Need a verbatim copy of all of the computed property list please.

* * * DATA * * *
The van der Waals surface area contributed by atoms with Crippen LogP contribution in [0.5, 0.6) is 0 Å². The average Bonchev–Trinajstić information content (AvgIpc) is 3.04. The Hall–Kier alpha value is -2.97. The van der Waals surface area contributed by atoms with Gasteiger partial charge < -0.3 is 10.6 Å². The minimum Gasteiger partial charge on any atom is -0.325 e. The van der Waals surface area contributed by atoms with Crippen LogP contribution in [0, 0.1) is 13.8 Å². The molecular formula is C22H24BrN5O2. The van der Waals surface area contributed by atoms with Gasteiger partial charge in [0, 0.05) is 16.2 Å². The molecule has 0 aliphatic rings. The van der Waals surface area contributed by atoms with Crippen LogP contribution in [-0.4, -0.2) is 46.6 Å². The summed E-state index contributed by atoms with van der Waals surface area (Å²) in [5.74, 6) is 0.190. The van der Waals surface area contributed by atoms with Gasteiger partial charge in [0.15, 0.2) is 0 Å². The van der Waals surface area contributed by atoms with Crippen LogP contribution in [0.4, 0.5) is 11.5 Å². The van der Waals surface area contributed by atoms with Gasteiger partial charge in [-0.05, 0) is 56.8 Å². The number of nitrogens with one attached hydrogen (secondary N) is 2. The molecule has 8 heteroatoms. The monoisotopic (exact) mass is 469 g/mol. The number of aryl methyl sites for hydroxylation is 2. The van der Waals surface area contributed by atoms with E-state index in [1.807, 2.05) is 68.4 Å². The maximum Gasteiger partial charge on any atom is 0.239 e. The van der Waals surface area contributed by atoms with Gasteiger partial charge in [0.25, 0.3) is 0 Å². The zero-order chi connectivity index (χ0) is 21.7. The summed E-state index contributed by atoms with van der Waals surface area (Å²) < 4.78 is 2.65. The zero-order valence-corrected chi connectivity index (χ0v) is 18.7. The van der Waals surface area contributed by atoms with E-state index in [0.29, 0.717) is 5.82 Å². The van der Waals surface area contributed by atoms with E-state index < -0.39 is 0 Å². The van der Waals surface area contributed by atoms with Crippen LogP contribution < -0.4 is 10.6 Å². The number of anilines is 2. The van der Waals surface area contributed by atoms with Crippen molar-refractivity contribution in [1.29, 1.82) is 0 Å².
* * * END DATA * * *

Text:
The van der Waals surface area contributed by atoms with Crippen LogP contribution in [0.5, 0.6) is 0 Å². The average Bonchev–Trinajstić information content (AvgIpc) is 3.04. The Hall–Kier alpha value is -2.97. The van der Waals surface area contributed by atoms with Gasteiger partial charge < -0.3 is 10.6 Å². The minimum Gasteiger partial charge on any atom is -0.325 e. The van der Waals surface area contributed by atoms with Crippen LogP contribution in [0, 0.1) is 13.8 Å². The molecular formula is C22H24BrN5O2. The van der Waals surface area contributed by atoms with Gasteiger partial charge in [0, 0.05) is 16.2 Å². The molecule has 0 aliphatic rings. The van der Waals surface area contributed by atoms with Crippen LogP contribution in [-0.4, -0.2) is 46.6 Å². The summed E-state index contributed by atoms with van der Waals surface area (Å²) in [5.74, 6) is 0.190. The van der Waals surface area contributed by atoms with Gasteiger partial charge in [0.15, 0.2) is 0 Å². The van der Waals surface area contributed by atoms with Crippen LogP contribution in [0.4, 0.5) is 11.5 Å². The van der Waals surface area contributed by atoms with Gasteiger partial charge in [-0.05, 0) is 56.8 Å². The number of nitrogens with one attached hydrogen (secondary N) is 2. The molecule has 8 heteroatoms. The monoisotopic (exact) mass is 469 g/mol. The number of aryl methyl sites for hydroxylation is 2. The van der Waals surface area contributed by atoms with E-state index in [1.807, 2.05) is 68.4 Å². The maximum Gasteiger partial charge on any atom is 0.239 e. The van der Waals surface area contributed by atoms with Gasteiger partial charge in [0.25, 0.3) is 0 Å². The zero-order chi connectivity index (χ0) is 21.7. The summed E-state index contributed by atoms with van der Waals surface area (Å²) < 4.78 is 2.65. The zero-order valence-corrected chi connectivity index (χ0v) is 18.7. The van der Waals surface area contributed by atoms with E-state index in [0.29, 0.717) is 5.82 Å². The van der Waals surface area contributed by atoms with E-state index < -0.39 is 0 Å². The van der Waals surface area contributed by atoms with Crippen LogP contribution < -0.4 is 10.6 Å². The number of anilines is 2. The van der Waals surface area contributed by atoms with Crippen molar-refractivity contribution in [1.29, 1.82) is 0 Å².